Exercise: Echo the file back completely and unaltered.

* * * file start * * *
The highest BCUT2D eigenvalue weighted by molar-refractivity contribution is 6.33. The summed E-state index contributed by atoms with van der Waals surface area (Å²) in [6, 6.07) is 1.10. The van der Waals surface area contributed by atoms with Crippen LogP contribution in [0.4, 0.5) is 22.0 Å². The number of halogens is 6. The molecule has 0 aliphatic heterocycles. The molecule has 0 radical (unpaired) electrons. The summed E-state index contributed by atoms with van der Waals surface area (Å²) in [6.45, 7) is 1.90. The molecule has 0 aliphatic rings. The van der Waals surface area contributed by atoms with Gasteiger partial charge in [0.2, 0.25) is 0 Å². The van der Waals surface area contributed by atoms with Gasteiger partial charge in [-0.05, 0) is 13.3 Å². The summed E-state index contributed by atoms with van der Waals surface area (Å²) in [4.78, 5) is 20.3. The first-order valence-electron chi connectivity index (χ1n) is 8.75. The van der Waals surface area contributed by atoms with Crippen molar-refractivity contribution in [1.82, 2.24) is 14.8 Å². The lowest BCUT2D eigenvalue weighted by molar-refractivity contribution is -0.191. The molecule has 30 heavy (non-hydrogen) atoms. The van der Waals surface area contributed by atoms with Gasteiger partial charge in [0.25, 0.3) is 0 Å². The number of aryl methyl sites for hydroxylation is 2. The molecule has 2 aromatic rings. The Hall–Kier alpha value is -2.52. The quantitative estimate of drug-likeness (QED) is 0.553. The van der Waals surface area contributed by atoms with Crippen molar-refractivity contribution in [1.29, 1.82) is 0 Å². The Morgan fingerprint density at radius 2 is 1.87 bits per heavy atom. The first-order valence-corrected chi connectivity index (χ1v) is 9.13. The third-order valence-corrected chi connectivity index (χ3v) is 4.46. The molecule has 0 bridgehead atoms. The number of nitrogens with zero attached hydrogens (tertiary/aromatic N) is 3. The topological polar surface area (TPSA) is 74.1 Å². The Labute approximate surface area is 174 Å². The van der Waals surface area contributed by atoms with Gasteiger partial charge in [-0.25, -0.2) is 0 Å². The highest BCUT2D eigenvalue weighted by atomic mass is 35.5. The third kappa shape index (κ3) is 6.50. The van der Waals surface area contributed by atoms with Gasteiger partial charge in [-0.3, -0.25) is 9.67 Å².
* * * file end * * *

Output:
The highest BCUT2D eigenvalue weighted by molar-refractivity contribution is 6.33. The summed E-state index contributed by atoms with van der Waals surface area (Å²) in [6, 6.07) is 1.10. The van der Waals surface area contributed by atoms with Crippen LogP contribution in [0.4, 0.5) is 22.0 Å². The number of halogens is 6. The molecule has 0 aliphatic heterocycles. The molecule has 0 radical (unpaired) electrons. The summed E-state index contributed by atoms with van der Waals surface area (Å²) in [6.45, 7) is 1.90. The molecule has 0 aliphatic rings. The van der Waals surface area contributed by atoms with Gasteiger partial charge in [0.2, 0.25) is 0 Å². The van der Waals surface area contributed by atoms with Gasteiger partial charge in [-0.05, 0) is 13.3 Å². The summed E-state index contributed by atoms with van der Waals surface area (Å²) in [4.78, 5) is 20.3. The first-order valence-electron chi connectivity index (χ1n) is 8.75. The van der Waals surface area contributed by atoms with Crippen molar-refractivity contribution in [1.82, 2.24) is 14.8 Å². The lowest BCUT2D eigenvalue weighted by molar-refractivity contribution is -0.191. The molecule has 30 heavy (non-hydrogen) atoms. The van der Waals surface area contributed by atoms with Gasteiger partial charge in [0.25, 0.3) is 0 Å². The number of aryl methyl sites for hydroxylation is 2. The molecule has 2 aromatic rings. The Hall–Kier alpha value is -2.52. The quantitative estimate of drug-likeness (QED) is 0.553. The van der Waals surface area contributed by atoms with Crippen molar-refractivity contribution in [1.29, 1.82) is 0 Å². The Morgan fingerprint density at radius 2 is 1.87 bits per heavy atom. The first-order valence-corrected chi connectivity index (χ1v) is 9.13. The third-order valence-corrected chi connectivity index (χ3v) is 4.46. The molecule has 0 bridgehead atoms. The number of nitrogens with zero attached hydrogens (tertiary/aromatic N) is 3. The topological polar surface area (TPSA) is 74.1 Å². The Labute approximate surface area is 174 Å². The van der Waals surface area contributed by atoms with Gasteiger partial charge in [-0.25, -0.2) is 0 Å². The highest BCUT2D eigenvalue weighted by atomic mass is 35.5. The third kappa shape index (κ3) is 6.50. The van der Waals surface area contributed by atoms with Gasteiger partial charge in [-0.3, -0.25) is 9.67 Å².